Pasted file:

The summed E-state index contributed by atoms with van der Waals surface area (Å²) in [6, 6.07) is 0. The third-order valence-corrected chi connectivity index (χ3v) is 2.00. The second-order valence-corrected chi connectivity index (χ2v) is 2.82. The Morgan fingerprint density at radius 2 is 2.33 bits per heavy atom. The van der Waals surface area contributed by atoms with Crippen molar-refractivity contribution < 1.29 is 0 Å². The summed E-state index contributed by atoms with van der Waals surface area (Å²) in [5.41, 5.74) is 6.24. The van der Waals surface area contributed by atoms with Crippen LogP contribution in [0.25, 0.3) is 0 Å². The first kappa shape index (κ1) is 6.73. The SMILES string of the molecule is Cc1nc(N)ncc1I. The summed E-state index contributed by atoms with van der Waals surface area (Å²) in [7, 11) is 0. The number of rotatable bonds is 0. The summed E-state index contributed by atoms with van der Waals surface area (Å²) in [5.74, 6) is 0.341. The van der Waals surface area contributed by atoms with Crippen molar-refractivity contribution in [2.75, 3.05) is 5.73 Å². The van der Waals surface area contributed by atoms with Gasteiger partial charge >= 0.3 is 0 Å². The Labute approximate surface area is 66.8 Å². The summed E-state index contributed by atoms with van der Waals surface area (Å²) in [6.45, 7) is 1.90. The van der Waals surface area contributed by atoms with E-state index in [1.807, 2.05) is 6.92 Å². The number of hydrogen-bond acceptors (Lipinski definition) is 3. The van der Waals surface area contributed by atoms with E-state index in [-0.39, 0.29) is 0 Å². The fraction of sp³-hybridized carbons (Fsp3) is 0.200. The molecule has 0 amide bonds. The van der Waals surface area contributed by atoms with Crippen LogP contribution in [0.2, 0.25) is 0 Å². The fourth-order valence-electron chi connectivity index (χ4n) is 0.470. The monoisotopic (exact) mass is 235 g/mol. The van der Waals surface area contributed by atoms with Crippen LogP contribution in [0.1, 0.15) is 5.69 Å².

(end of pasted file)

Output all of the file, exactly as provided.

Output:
The summed E-state index contributed by atoms with van der Waals surface area (Å²) in [6, 6.07) is 0. The third-order valence-corrected chi connectivity index (χ3v) is 2.00. The second-order valence-corrected chi connectivity index (χ2v) is 2.82. The Morgan fingerprint density at radius 2 is 2.33 bits per heavy atom. The van der Waals surface area contributed by atoms with Crippen molar-refractivity contribution < 1.29 is 0 Å². The summed E-state index contributed by atoms with van der Waals surface area (Å²) in [5.41, 5.74) is 6.24. The van der Waals surface area contributed by atoms with Crippen LogP contribution in [0.25, 0.3) is 0 Å². The first kappa shape index (κ1) is 6.73. The SMILES string of the molecule is Cc1nc(N)ncc1I. The summed E-state index contributed by atoms with van der Waals surface area (Å²) in [7, 11) is 0. The number of rotatable bonds is 0. The summed E-state index contributed by atoms with van der Waals surface area (Å²) in [5.74, 6) is 0.341. The van der Waals surface area contributed by atoms with Crippen molar-refractivity contribution in [2.75, 3.05) is 5.73 Å². The van der Waals surface area contributed by atoms with Gasteiger partial charge >= 0.3 is 0 Å². The Labute approximate surface area is 66.8 Å². The summed E-state index contributed by atoms with van der Waals surface area (Å²) in [6.45, 7) is 1.90. The van der Waals surface area contributed by atoms with E-state index in [1.807, 2.05) is 6.92 Å². The number of hydrogen-bond acceptors (Lipinski definition) is 3. The van der Waals surface area contributed by atoms with E-state index in [-0.39, 0.29) is 0 Å². The fraction of sp³-hybridized carbons (Fsp3) is 0.200. The molecule has 0 amide bonds. The van der Waals surface area contributed by atoms with Crippen LogP contribution in [0.2, 0.25) is 0 Å². The fourth-order valence-electron chi connectivity index (χ4n) is 0.470. The monoisotopic (exact) mass is 235 g/mol. The van der Waals surface area contributed by atoms with Crippen LogP contribution in [0.1, 0.15) is 5.69 Å².